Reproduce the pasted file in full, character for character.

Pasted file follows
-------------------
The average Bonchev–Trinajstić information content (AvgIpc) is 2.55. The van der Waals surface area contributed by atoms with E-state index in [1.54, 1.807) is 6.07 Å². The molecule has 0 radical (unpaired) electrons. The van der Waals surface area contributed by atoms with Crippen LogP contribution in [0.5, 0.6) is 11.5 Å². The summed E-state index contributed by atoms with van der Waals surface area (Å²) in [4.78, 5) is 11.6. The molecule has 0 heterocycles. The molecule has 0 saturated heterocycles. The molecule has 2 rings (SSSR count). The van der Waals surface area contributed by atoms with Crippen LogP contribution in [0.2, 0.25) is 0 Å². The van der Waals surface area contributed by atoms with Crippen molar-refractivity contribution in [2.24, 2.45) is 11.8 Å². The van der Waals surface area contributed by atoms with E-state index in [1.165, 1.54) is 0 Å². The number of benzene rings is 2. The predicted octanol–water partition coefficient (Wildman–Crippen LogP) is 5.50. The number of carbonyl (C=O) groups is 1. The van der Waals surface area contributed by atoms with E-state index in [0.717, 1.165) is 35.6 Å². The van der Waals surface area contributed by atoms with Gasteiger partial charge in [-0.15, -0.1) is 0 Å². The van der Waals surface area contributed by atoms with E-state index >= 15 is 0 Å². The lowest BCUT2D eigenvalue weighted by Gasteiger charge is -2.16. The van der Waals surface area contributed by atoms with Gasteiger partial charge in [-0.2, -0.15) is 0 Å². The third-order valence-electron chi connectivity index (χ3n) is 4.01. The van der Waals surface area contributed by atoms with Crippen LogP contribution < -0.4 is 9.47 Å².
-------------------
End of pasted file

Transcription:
The average Bonchev–Trinajstić information content (AvgIpc) is 2.55. The van der Waals surface area contributed by atoms with E-state index in [1.54, 1.807) is 6.07 Å². The molecule has 0 radical (unpaired) electrons. The van der Waals surface area contributed by atoms with Crippen LogP contribution in [0.5, 0.6) is 11.5 Å². The summed E-state index contributed by atoms with van der Waals surface area (Å²) in [4.78, 5) is 11.6. The molecule has 0 heterocycles. The molecule has 0 saturated heterocycles. The molecule has 2 rings (SSSR count). The van der Waals surface area contributed by atoms with Crippen LogP contribution in [0.2, 0.25) is 0 Å². The van der Waals surface area contributed by atoms with Crippen molar-refractivity contribution in [2.24, 2.45) is 11.8 Å². The van der Waals surface area contributed by atoms with E-state index in [1.165, 1.54) is 0 Å². The number of benzene rings is 2. The predicted octanol–water partition coefficient (Wildman–Crippen LogP) is 5.50. The number of carbonyl (C=O) groups is 1. The van der Waals surface area contributed by atoms with E-state index in [0.717, 1.165) is 35.6 Å². The van der Waals surface area contributed by atoms with Gasteiger partial charge in [-0.15, -0.1) is 0 Å². The van der Waals surface area contributed by atoms with E-state index >= 15 is 0 Å². The lowest BCUT2D eigenvalue weighted by Gasteiger charge is -2.16. The van der Waals surface area contributed by atoms with Gasteiger partial charge in [-0.2, -0.15) is 0 Å². The third-order valence-electron chi connectivity index (χ3n) is 4.01. The van der Waals surface area contributed by atoms with Crippen LogP contribution < -0.4 is 9.47 Å².